"I quickly learned that activewear prosthetics were not covered by insurance," Andrews said. "That was devastating to me to think about all the people who weren’t being active because of the financial burden.”
The foundation has gifted 28 prosthetics across the world so far.
A Pineville brewery just won a national award for this beer but there’s much more to it than its flavor. Proceeds from the “Hops on One Leg” IPA benefit the Charlotte-based @MoveForJenn Foundation, which donates athletic prosthetics to people around the country. @wcnc pic.twitter.com/AkpYEPjUqi— Julia Kauffman (@JuliaKauffmanTV) July 22, 2022
In December, Andrews and her husband poured themselves into creating “Hops on One Leg” with Middle James. Proceeds of beer sales go toward buying the expensive prosthetics.
Andrews said from money raised in the beer's first quarter, they funded prosthetics for two people to start running again.
Viapiano said the IPA is popular at the brewery. Plus, they’ve sold over 10,000 cans in over 30 different locations across Charlotte with more batches on the way. They hope this award from the U.S. Open Beer Championship will help them sell more brews, so they can change more lives.
The Move for Jenn Foundation is hosting a golf tournament on Aug. 22 and its annual 5K in Ballantyne is on Oct. 29. More details can be found on the foundation's website.
The new relief school will open during the 2023-2024 school yearNearly 1,000 elementary students could be impacted by this move.BALLANTYNE, N.C. (WBTV) - Nearly 1,000 elementary students could be moving schools in the Ballantyne area.Charlotte-Mecklenburg Schools is finalizing a new school assignment plan that would take effect in the fall of 2023 when a new elementary school opens. CMS says 715 to 970 students could be affected depending on the final boundary vote.The new relief school will help with overcrowdi...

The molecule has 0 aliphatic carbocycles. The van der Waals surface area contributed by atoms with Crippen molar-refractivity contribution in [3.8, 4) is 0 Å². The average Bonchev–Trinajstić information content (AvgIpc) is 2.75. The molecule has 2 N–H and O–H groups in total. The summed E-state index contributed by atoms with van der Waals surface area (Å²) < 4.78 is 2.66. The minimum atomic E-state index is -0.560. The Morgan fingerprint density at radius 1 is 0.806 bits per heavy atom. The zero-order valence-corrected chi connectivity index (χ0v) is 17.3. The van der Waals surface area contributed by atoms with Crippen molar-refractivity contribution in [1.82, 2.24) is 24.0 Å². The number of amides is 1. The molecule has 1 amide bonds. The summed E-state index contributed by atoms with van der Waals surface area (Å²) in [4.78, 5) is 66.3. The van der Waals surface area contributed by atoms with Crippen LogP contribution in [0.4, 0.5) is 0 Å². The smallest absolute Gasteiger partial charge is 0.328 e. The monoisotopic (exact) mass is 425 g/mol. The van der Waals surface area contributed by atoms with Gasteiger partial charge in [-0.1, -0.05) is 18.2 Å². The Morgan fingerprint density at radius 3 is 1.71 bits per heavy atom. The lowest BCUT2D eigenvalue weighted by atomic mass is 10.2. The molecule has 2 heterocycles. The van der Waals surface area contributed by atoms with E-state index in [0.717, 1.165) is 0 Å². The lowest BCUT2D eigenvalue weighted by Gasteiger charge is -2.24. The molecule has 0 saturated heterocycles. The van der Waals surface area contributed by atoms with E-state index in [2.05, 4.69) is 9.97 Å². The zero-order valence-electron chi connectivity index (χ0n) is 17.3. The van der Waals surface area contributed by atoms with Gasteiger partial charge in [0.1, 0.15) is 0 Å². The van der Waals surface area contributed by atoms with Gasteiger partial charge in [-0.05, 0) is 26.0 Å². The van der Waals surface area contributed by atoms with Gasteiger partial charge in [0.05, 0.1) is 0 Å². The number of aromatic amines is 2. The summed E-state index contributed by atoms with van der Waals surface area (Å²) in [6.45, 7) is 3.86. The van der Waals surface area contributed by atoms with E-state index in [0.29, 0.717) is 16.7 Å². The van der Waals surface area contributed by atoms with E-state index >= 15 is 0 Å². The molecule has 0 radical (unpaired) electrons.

Nearly 1,000 elementary students could be impacted by this move.
BALLANTYNE, N.C. (WBTV) - Nearly 1,000 elementary students could be moving schools in the Ballantyne area.
Charlotte-Mecklenburg Schools is finalizing a new school assignment plan that would take effect in the fall of 2023 when a new elementary school opens. CMS says 715 to 970 students could be affected depending on the final boundary vote.
The new relief school will help with overcrowding at Elon Park, Ballantyne, and Hawk Ridge Elementary Schools.
Polo Ridge Elementary School’s attendance zones will stay the same.
The new relief school will have 45 classrooms. That’s 11 more than Hawk Ridge and six more than Ballantyne and Elon Park, all of which have several mobile units.
“The relief school is great and needed in our area, all of our schools are overcrowded,” said Dawn Baynham who has one child at Ballantyne Elementary School.
Baynham moved to the Kingsley neighborhood in 2018 and says she’s always looked forward to her son and youngest children attending Ballantyne.
Chioma Onyemachi moved to Kingsley in 2020 specifically for Ballantyne and its feeder middle and high school - Community House Middle School and Ardrey Kell High School.
“When I move into an environment I always look out for the school rating,” Onyemachi said.
In a January presentation, Ballantyne was not included and Polo Ridge was included in the map proposals but switched during a February Presentation.
Recordings of the community engagement in February were published online in April and the recordings of the April 6 and May 11 meetings were added at the end of May.